Gogoi does a Nitish: Decoding the Assam CM's tirade against outsiders
- Assam CM Tarun Gogoi: BJP is a party of Hindi speaking leaders trying to invade Assam
- Gogoi poked fun at a BJP press release which misspelled names of Assam leaders
- This is aimed at consolidating Ahom votes ahead of next year\'s Assembly polls
- Gogoi desperately wants an understanding with other \"secular\" parties
More in the story
- What is Gogoi\'s real agenda?
- Why have the Centre\'s negotiations with ULFA made Gogoi\'s nervous?
Assam chief minister Tarun Gogoi has come up with an Assamese version of "Bihari versus Bahari" to attack the BJP.
He has termed the BJP as "a party of Hindi-speaking national leaders trying to invade Assam". The attacks are growing shriller in the run-up to the Assembly elections in Assam next year.
Gogoi's statement was well-timed as it coincided with the commemoration day of Lachit Borpukhan - the Ahom general credited with defeating the mighty Mughals in the Battle of Saraighat more than three hundred years ago.
From time to time, local organisations including the banned ULFA have used this event as a metaphor to drum up support against outsiders and migrants.
By harping on Lachit Barphukan and his victory over the Mughals, the chief minister expects to make a clean sweep of the Ahom dominated constituencies in Upper Assam, where the BJP and other parties have been making inroads of late.
In last year's general elections, the BJP had won 7 seats in Assam out of a total of 14. It performed well in Upper Assam.
BJP's pro-Hindi bias?
Gogoi's tirade comes close on the heels of several goof-ups committed by BJP functionaries in pronouncing and spelling the names of local leaders and icons. The CM used this opportunity to allege that there are attempts to impose Hindi pronunciations in Assam. According to him, this was no less than an "invasion by Hindi-speaking people."
Attacking the BJP, Gogoi alleges that there are attempts to impose Hindi pronunciations in Assam
The press release issued by the BJP in New Delhi on 21 November soon after the formation of the election management committee had as many as five errors in the names of the members.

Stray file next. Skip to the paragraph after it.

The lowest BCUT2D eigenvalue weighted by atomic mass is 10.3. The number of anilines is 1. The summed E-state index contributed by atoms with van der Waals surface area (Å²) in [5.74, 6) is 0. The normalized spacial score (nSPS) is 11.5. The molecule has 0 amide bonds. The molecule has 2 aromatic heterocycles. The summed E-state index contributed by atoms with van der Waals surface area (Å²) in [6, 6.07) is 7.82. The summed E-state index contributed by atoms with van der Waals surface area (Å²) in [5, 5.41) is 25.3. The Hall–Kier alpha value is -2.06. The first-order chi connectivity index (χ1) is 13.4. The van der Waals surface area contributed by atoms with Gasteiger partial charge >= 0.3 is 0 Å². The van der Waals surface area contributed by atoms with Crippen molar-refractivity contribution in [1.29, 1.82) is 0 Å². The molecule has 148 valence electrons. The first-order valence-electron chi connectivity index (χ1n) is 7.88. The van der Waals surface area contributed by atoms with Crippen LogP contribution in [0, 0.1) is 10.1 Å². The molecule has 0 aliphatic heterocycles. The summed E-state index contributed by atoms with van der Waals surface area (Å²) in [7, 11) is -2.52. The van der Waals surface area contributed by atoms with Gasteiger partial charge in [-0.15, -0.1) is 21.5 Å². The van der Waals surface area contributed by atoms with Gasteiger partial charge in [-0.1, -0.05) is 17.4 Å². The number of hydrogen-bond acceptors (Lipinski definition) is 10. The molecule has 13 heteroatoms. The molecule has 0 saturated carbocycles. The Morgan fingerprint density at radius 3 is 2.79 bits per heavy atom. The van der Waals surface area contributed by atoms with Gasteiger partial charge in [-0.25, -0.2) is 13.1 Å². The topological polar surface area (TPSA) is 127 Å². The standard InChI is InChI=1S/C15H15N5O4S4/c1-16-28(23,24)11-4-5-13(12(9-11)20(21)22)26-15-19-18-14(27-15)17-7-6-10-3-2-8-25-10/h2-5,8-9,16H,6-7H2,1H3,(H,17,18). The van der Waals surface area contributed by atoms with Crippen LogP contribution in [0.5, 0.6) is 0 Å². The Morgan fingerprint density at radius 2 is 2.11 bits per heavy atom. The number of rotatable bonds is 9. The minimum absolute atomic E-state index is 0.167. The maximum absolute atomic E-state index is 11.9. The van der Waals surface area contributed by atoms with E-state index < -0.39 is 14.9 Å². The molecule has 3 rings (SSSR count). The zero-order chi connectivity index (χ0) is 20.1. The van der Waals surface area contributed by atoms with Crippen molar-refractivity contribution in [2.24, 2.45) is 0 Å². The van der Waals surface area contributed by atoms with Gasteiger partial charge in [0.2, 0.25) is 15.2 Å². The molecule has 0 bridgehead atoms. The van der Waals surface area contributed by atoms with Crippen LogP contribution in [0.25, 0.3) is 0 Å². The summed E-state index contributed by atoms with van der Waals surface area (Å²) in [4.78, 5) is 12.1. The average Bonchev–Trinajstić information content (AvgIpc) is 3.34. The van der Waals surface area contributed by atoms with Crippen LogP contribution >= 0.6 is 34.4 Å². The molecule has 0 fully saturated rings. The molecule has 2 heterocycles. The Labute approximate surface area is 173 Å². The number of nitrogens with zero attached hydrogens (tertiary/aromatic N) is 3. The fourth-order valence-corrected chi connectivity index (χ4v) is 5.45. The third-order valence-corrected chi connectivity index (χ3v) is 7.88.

Newly appointed state BJP president Sarbananda Sonowal's name was written as Sarbanand Sonwal and convener Himanta Biswa Sarma's as Hement Viswa Sharma.
The state in charge of the party Mahendra Singh went a step further by referring to social reformer and Vaishnavite saint Srimanta Sankardeva as "Baba Sankardeo".
Like some other states in the Northeast, anti-outsider and anti-migrant sentiments have often been exploited in Assam by parties and local organisations during elections. Till recently, BJP was perceived as a party from North India without any concern for local issues. Not surprisingly, the grassroots organisation of the party is still weak compared to the Congress and AIUDF.
Gogoi's Grand Alliance
But more than anything else, Gogoi's statement is also a reflection of his desperation to arrive at an understanding with "secular parties" against the BJP ahead of the polls. This comes at a time when an anti-incumbency wave is gradually gaining momentum in the state. The rallies of Opposition leaders are gathering huge crowds in different parts of the state.
Soon after the Bihar elections, the Congress high command and the JD(U) had reportedly advised Gogoi to go for a Mahagathbandhan of anti-BJP parties. While the chief minister ruled out the possibility of an alliance, he entertained hopes of a "Mahabujabuji" (grand understanding).
He has made an appeal to at least three parties to join hands that include the minority-dominated All India United Democratic Front (AIUDF), Gana Mukti Sangram Assam led by the fiery peasant leader and RTI activist Akhil Gogoi and the Bodoland People's Front (BPF). But these parties have been highly critical of Gogoi's failure in addressing burning issues like unemployment, development and illegal immigration.
BPF which was once a close ally of the Congress is now reportedly drawing close to the BJP.
Talks with ULFA
Gogoi's statement also came hours after a round of talks was concluded between the pro-talks faction of the ULFA and government representatives in the capital. The former rebels had made a case for the release and inclusion of the outfit's jailed general secretary Anup Chetia in the negotiations.
Jailed ULFA leader Anup Chetia's support to the peace process can harm the Congress in the polls
According to informed sources, the discussions are "almost over" on the 38-page charter of demands that was submitted in 2011. "Most of the demands have been accepted and only a few have been rejected," sources claimed, adding "A decision has also been taken to release Chetia since his participation in the peace process will give a greater degree of legitimacy to the exercise."
The Congress is clearly worried since Chetia's support for the peace process could shake traditional Congress strongholds of Dibrugarh and Tinsukia.